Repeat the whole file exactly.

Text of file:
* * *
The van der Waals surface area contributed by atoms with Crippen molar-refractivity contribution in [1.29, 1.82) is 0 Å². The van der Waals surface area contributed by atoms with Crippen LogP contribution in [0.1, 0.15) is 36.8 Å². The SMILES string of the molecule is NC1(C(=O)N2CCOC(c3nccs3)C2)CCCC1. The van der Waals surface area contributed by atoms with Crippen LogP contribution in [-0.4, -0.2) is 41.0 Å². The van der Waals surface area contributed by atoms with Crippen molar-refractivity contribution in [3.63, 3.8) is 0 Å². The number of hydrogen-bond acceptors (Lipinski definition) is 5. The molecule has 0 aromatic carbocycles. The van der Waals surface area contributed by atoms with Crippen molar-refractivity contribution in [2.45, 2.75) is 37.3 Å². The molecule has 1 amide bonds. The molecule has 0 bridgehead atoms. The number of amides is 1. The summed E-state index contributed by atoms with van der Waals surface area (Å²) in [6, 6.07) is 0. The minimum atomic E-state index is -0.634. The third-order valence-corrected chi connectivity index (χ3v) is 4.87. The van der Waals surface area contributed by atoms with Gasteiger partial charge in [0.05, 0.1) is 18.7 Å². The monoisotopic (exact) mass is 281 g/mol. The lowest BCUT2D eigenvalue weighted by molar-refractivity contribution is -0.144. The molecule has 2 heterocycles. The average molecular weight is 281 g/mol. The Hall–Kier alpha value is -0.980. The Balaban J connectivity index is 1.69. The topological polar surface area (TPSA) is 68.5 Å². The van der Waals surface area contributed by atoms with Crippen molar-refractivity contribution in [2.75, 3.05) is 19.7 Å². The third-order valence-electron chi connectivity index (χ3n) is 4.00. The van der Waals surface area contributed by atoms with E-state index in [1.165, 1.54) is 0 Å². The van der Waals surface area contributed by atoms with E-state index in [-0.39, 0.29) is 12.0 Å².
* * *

The van der Waals surface area contributed by atoms with Crippen molar-refractivity contribution in [1.29, 1.82) is 0 Å². The van der Waals surface area contributed by atoms with Crippen LogP contribution in [0.1, 0.15) is 36.8 Å². The SMILES string of the molecule is NC1(C(=O)N2CCOC(c3nccs3)C2)CCCC1. The van der Waals surface area contributed by atoms with Crippen LogP contribution in [-0.4, -0.2) is 41.0 Å². The van der Waals surface area contributed by atoms with Crippen molar-refractivity contribution in [3.63, 3.8) is 0 Å². The number of hydrogen-bond acceptors (Lipinski definition) is 5. The molecule has 0 aromatic carbocycles. The van der Waals surface area contributed by atoms with Crippen molar-refractivity contribution in [2.45, 2.75) is 37.3 Å². The molecule has 1 amide bonds. The molecule has 0 bridgehead atoms. The number of amides is 1. The summed E-state index contributed by atoms with van der Waals surface area (Å²) in [6, 6.07) is 0. The minimum atomic E-state index is -0.634. The third-order valence-corrected chi connectivity index (χ3v) is 4.87. The van der Waals surface area contributed by atoms with Gasteiger partial charge in [0.05, 0.1) is 18.7 Å². The monoisotopic (exact) mass is 281 g/mol. The lowest BCUT2D eigenvalue weighted by molar-refractivity contribution is -0.144. The molecule has 2 heterocycles. The average molecular weight is 281 g/mol. The Hall–Kier alpha value is -0.980. The Balaban J connectivity index is 1.69. The topological polar surface area (TPSA) is 68.5 Å². The van der Waals surface area contributed by atoms with Crippen molar-refractivity contribution in [2.75, 3.05) is 19.7 Å². The third-order valence-electron chi connectivity index (χ3n) is 4.00. The van der Waals surface area contributed by atoms with E-state index in [1.165, 1.54) is 0 Å². The van der Waals surface area contributed by atoms with E-state index in [-0.39, 0.29) is 12.0 Å².